Citing the 2001 letter from the DEC’s Marshall, the gun club’s lawyers shot back that the state’s sampling of neighboring water wells at a half dozen nearby houses had turned up no lead and that “knowledgeable” state personnel had investigated the matter and determined the club was “unlikely to have undue adverse impact on water quality.”
Amazingly, Ryan scored a partial victory in the case when a federal judge ordered the club to halt shooting activities until it obtained a National Pollutant Discharge Elimination System permit — a demand the state had tried, and failed, to enforce, according to Wuestenberg. By 2004, however, Ryan was running out of funds, and he had to abandon the case before the permit could be exacted.
That wasn’t the end. A few years later, a group of unnamed “concerned citizens” brought the Vermont Department of Environmental Conservation information that led the agency to conduct another assessment of the club in 2006 and 2007. The investigation aimed to determine whether lead and arsenic levels were elevated as a result of the shooting range and, if so, whether those levels posed an “unacceptable risk” to the Winooski River. DEC scientists sampled water, sediment and macroinvertebrates from three locations near the club.
Lead and arsenic were present in the samples, but well within the state’s acceptable levels. Walking the river banks, however, the scientists found spent lead shot, leading them to write that the club should adopt “appropriate management practices” to prevent lead from going into the river.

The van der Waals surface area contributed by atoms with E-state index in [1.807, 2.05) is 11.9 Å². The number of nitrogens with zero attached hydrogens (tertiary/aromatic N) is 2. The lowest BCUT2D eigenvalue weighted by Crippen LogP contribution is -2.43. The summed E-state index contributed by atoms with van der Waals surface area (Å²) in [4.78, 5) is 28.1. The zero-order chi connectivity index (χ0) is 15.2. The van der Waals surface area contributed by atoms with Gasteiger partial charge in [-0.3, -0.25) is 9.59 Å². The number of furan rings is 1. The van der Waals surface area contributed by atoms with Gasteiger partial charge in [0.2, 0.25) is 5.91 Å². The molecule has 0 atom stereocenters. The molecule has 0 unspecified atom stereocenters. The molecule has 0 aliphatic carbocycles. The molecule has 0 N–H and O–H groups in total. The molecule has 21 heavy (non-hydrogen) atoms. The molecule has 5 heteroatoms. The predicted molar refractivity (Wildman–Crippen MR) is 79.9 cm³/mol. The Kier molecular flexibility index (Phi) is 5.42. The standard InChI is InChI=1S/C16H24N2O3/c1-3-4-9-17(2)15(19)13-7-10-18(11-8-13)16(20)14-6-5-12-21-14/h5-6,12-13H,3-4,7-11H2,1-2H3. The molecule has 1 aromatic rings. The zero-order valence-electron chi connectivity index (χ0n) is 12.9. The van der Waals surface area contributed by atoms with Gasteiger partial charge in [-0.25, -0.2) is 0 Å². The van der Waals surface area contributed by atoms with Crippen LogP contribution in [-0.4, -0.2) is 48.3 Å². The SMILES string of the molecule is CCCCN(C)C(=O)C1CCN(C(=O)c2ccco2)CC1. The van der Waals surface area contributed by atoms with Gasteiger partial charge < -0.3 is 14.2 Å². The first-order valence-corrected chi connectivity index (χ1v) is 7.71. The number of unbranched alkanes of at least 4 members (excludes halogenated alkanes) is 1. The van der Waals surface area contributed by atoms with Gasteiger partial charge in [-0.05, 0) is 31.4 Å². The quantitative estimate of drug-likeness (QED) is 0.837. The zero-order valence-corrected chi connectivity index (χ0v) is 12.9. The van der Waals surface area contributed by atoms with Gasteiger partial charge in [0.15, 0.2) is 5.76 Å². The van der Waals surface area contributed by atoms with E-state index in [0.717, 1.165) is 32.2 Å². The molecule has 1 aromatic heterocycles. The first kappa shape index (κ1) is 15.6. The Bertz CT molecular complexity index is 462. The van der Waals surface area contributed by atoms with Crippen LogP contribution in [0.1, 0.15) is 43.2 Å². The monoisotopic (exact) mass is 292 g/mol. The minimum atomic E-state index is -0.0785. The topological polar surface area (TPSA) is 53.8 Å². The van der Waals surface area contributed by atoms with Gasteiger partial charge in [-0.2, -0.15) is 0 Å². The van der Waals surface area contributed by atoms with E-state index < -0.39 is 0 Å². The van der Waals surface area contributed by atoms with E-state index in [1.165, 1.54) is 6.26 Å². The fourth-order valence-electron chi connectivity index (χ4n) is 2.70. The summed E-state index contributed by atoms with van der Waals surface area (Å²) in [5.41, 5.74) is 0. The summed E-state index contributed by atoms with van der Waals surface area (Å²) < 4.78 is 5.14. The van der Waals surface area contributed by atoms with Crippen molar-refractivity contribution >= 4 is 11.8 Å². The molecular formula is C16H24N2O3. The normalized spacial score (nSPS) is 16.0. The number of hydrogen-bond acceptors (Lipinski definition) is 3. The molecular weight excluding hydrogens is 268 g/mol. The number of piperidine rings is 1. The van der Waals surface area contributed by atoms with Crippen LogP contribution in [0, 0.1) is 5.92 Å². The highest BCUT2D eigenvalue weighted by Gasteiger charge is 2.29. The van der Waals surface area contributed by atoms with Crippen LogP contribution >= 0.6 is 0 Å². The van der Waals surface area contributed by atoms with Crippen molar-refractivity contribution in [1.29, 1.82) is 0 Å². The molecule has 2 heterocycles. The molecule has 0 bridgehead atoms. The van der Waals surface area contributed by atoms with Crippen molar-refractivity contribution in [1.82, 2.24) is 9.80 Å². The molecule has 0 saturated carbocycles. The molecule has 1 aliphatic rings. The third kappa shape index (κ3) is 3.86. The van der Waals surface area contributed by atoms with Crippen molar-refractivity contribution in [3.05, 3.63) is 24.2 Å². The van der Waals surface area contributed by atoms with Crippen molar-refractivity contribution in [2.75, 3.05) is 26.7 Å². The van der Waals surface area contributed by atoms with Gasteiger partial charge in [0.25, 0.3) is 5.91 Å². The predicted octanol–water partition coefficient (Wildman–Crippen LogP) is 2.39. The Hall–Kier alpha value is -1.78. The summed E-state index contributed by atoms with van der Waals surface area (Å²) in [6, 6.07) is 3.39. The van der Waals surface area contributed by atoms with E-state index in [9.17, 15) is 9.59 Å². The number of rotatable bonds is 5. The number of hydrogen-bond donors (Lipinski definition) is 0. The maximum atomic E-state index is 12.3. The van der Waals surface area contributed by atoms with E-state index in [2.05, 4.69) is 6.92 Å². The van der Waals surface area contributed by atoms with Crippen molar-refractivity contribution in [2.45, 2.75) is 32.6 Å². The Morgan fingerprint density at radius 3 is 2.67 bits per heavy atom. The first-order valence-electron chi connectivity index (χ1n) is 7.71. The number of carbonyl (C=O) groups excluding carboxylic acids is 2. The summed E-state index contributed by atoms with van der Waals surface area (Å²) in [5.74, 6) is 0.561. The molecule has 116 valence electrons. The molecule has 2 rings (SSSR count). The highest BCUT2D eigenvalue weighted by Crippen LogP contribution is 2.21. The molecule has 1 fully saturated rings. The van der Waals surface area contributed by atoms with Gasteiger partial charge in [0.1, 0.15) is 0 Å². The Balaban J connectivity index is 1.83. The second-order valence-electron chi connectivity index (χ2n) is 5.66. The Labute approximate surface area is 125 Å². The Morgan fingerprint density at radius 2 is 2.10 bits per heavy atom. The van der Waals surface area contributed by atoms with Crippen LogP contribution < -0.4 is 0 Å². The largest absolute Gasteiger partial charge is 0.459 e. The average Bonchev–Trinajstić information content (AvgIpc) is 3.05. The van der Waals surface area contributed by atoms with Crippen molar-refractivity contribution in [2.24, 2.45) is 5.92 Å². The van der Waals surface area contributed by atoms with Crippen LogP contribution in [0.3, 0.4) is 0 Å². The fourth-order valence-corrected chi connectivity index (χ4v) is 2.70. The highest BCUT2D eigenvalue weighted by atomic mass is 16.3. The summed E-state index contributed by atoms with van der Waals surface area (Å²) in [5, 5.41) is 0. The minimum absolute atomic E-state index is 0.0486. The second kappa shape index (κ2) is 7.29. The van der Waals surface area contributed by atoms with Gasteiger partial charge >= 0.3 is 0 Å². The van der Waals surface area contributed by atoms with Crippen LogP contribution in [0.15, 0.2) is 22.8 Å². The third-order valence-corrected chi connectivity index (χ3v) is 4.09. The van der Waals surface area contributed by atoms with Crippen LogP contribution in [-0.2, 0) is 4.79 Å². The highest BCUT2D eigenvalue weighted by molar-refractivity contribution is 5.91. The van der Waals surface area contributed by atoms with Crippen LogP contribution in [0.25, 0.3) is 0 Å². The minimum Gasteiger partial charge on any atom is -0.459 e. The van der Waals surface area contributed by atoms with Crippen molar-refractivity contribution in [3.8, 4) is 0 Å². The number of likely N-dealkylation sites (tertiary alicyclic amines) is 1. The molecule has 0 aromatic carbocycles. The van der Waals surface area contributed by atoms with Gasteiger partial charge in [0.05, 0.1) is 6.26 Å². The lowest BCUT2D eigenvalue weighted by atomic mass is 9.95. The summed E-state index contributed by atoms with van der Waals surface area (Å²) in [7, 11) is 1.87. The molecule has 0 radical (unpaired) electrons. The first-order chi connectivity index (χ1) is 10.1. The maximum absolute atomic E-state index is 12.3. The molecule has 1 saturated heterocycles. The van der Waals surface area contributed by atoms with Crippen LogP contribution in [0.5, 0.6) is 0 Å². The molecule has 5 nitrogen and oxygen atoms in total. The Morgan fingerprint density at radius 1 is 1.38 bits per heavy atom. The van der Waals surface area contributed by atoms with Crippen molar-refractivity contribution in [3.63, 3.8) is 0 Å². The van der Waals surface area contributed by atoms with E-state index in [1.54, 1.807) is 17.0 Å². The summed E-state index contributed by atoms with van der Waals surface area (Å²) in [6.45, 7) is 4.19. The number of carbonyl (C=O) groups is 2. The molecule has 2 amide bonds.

By 2010, the club had qualified for a $45,000 federal grant to help it fulfill the terms of a voluntary lead-management plan that involved reclaiming spent shot from its firing range and building a containment curtain to catch the pellets. The club had earlier pledged to begin reclamation in 2008 and have the curtain installed by October 2009, but club leaders say the project was delayed pending local zoning approvals and federal permits. When those deadlines came and went with neither job done, state officials warned the club it risked violating state law, but they initiated no enforcement action. Meanwhile, the shooting went on unabated.
Finally, the EPA issued its enforcement order after two inspectors visited the club last May and found insufficient progress, says Denny Dart, manager of the Drinking Water Enforcement Program’s Technical Unit for EPA’s New England office in Boston. Such an action is a relative rarity; Dart says the EPA initiates fewer than 20 such enforcements each year in the six New England states.
The reason the agency got involved in this one? “We were tracking it, and it seemed like the club was taking its time,” Dart says diplomatically. “And we just decided to go.”
As part of its enforcement action, the EPA is required to estimate the level of pollution at the site, in this case the amount of lead discharged on club grounds. If accurate, the estimate is eye popping: 180,000 pounds, or 90 tons, per year.